Purslane is one of the healthiest and easiest plants to grow in the heat of the summer - http://www.wildgardenseed.com/index.php?cPath=49
Kale and many other greens do really well in cold weather. In North Texas, some plants grow pretty much year round - parsley, green onions, and many herbs.
Gardening the natural way really helped me to understand how everything works as it was designed if we follow nature's way and how everything is all related. Fascinating and so much fun!
You could get or built Earth Boxes.
You can also purchase nice hanging planters or plant your tomatoes upside down in hanging planters, which works great in Los Angeles.!
O.M.G. Thankyou SO much everyone!
I'd never heard of earthboxes, but they sound and look like the perfect thing!
I think the basic thing I need to do is this: just READ. Just spend a few months sucking up as MUCH info as I can. I'd really still like to find some classes to get some hands on, but books are awesome too.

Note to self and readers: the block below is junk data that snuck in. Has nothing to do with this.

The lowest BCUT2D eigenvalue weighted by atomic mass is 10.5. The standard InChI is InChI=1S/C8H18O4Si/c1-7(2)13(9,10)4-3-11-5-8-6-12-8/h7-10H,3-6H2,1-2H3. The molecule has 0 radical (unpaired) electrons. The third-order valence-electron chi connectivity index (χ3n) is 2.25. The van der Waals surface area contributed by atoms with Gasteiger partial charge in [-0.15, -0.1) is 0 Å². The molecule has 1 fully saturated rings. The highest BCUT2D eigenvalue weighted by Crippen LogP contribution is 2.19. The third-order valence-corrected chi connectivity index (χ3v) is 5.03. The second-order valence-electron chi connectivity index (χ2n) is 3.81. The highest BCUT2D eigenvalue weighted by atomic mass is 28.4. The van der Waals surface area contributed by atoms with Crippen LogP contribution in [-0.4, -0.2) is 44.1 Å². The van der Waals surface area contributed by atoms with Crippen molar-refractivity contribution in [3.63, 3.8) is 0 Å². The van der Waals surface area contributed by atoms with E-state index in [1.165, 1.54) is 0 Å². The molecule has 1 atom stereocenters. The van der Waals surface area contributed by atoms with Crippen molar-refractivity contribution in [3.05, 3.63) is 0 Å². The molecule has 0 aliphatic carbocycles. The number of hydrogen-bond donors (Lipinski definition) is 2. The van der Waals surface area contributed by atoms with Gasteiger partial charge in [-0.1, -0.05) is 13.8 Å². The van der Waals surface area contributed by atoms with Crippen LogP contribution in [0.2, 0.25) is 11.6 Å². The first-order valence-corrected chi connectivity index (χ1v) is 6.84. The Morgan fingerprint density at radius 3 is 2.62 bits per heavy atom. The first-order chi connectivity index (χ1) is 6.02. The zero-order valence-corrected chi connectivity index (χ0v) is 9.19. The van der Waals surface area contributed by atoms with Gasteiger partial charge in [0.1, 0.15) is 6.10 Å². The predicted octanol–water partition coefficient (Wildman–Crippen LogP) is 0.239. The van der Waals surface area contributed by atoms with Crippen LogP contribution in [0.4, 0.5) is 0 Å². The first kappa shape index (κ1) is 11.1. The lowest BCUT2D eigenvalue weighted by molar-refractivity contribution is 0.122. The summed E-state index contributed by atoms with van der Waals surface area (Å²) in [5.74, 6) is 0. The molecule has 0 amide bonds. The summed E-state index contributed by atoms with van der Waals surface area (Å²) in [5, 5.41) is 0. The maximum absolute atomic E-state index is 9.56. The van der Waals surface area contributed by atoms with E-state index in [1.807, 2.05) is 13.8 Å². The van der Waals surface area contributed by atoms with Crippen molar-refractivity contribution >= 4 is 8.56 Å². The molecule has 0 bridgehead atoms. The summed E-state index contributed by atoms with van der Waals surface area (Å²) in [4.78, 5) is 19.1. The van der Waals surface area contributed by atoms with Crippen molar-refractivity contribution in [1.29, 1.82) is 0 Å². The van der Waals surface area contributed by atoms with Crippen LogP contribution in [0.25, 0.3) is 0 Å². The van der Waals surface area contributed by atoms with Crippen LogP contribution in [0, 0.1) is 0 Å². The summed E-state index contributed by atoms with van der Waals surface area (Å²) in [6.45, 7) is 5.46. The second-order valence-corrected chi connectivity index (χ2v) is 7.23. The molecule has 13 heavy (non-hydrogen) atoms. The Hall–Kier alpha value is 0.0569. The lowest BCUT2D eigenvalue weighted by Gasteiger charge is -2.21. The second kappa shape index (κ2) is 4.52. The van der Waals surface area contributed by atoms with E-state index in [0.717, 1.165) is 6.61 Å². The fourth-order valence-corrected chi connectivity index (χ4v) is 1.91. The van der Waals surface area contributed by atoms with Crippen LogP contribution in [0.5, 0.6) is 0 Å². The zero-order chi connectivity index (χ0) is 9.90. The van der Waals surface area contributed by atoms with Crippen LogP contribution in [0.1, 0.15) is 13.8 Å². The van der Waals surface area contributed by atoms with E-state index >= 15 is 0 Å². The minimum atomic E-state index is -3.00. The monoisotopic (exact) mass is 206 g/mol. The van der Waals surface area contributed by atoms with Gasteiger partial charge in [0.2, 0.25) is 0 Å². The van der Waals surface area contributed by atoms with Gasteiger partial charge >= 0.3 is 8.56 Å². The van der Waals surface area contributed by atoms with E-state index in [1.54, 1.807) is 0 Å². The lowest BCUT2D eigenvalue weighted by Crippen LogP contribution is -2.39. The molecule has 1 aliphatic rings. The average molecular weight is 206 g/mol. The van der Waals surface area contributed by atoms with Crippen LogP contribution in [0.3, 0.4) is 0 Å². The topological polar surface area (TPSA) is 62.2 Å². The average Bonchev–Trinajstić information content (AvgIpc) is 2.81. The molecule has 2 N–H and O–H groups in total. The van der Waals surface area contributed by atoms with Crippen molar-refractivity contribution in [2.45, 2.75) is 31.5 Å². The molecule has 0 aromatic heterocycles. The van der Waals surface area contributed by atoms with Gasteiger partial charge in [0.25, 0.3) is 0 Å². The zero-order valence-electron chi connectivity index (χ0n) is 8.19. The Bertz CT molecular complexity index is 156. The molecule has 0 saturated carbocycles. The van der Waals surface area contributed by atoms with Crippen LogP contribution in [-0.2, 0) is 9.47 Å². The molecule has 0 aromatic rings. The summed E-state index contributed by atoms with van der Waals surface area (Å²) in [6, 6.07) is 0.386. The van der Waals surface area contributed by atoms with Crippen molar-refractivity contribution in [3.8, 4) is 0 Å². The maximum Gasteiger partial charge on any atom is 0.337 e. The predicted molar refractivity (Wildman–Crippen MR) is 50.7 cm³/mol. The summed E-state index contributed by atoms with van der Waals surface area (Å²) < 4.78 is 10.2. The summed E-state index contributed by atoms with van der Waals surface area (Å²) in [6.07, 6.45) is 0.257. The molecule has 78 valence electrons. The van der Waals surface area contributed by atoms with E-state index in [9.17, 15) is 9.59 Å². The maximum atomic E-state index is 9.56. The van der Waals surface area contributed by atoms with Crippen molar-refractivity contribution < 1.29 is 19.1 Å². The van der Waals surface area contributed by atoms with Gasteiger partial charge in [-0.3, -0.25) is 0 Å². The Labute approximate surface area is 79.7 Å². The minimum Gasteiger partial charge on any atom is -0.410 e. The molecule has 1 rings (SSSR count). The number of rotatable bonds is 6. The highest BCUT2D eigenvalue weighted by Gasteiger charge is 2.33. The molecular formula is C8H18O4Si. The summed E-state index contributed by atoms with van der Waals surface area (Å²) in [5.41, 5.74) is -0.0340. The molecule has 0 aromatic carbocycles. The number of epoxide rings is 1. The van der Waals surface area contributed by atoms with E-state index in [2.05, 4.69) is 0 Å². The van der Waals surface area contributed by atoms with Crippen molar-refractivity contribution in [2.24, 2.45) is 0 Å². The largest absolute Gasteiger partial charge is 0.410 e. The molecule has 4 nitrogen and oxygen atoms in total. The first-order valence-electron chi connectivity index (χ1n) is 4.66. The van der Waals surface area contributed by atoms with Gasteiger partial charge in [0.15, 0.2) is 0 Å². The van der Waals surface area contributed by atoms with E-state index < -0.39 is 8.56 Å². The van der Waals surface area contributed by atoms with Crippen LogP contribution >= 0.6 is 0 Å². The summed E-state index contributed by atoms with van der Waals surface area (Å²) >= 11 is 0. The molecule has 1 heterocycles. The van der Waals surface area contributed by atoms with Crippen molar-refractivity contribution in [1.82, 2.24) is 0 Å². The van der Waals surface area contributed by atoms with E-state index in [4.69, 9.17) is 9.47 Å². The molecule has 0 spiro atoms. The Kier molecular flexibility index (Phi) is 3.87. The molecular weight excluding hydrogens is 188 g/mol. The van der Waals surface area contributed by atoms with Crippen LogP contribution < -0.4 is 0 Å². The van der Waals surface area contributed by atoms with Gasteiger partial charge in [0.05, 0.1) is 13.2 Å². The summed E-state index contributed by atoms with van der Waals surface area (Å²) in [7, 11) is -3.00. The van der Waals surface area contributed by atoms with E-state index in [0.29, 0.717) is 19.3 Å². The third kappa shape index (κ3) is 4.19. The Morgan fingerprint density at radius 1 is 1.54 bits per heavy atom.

I had read the other day about "pest repellant" companion planting from P. Allen Smith's website...so i'm definetly doing that, this time around. Maybe I'll just start a WHOLE garden of pest repellant plants first!
A few tips that I've used
I too have a garden spot that has been untouched by chemicals etc and I love knowing that what I'm eating is even better than what I can buy because I pick it and walk into the kitchen and use it. Nothing compares to the spinach I grow in my own garden, there really is a very big difference. A few tips I've found are: put a 3-6 layer of fall leaves on your garden and till them under, forget the manour (sorry, I'm sure how that's spelled) also you can put left over produce, leaves etc. from your garden under the leaves to till into the soil. Last year I tilled in all the tomatoes I couldn't consume and this last summer I was picking tomatoes plants like they were weeds, so be careful tilling things under with seeds in them. Also, plant a couple rows of different lettuce and my favorite, spinach.....then be sure to leave plenty of room to plant another crop in about 3-4 weeks. That way, when the first planting is gone you have another crop almost ready. I have loved having a garden.....it's lots of work but so enjoyable. Good luck!!!